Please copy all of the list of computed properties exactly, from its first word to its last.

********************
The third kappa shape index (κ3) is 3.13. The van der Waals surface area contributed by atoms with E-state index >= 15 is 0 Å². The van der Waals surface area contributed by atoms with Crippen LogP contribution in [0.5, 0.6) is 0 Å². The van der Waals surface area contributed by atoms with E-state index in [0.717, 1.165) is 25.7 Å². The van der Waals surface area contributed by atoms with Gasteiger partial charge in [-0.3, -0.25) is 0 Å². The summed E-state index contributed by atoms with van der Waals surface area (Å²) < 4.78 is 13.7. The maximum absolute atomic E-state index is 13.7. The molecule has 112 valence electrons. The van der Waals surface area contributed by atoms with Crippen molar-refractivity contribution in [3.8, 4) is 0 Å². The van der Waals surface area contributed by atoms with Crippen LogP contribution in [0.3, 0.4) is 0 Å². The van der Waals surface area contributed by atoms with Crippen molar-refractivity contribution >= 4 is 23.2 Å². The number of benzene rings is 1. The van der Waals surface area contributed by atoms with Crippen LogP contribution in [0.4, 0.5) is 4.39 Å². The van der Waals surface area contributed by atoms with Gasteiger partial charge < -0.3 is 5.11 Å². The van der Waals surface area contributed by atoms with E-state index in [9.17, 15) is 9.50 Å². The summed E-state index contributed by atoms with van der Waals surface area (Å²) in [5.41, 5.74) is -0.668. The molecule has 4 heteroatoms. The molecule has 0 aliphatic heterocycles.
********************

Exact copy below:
The third kappa shape index (κ3) is 3.13. The van der Waals surface area contributed by atoms with E-state index >= 15 is 0 Å². The van der Waals surface area contributed by atoms with Crippen LogP contribution in [0.5, 0.6) is 0 Å². The van der Waals surface area contributed by atoms with E-state index in [0.717, 1.165) is 25.7 Å². The van der Waals surface area contributed by atoms with Gasteiger partial charge in [-0.3, -0.25) is 0 Å². The summed E-state index contributed by atoms with van der Waals surface area (Å²) < 4.78 is 13.7. The maximum absolute atomic E-state index is 13.7. The molecule has 112 valence electrons. The van der Waals surface area contributed by atoms with Crippen molar-refractivity contribution in [3.8, 4) is 0 Å². The van der Waals surface area contributed by atoms with Crippen LogP contribution in [0.3, 0.4) is 0 Å². The van der Waals surface area contributed by atoms with Crippen molar-refractivity contribution >= 4 is 23.2 Å². The number of benzene rings is 1. The van der Waals surface area contributed by atoms with Crippen LogP contribution in [0.4, 0.5) is 4.39 Å². The van der Waals surface area contributed by atoms with Gasteiger partial charge < -0.3 is 5.11 Å². The van der Waals surface area contributed by atoms with E-state index in [9.17, 15) is 9.50 Å². The summed E-state index contributed by atoms with van der Waals surface area (Å²) in [5.41, 5.74) is -0.668. The molecule has 4 heteroatoms. The molecule has 0 aliphatic heterocycles.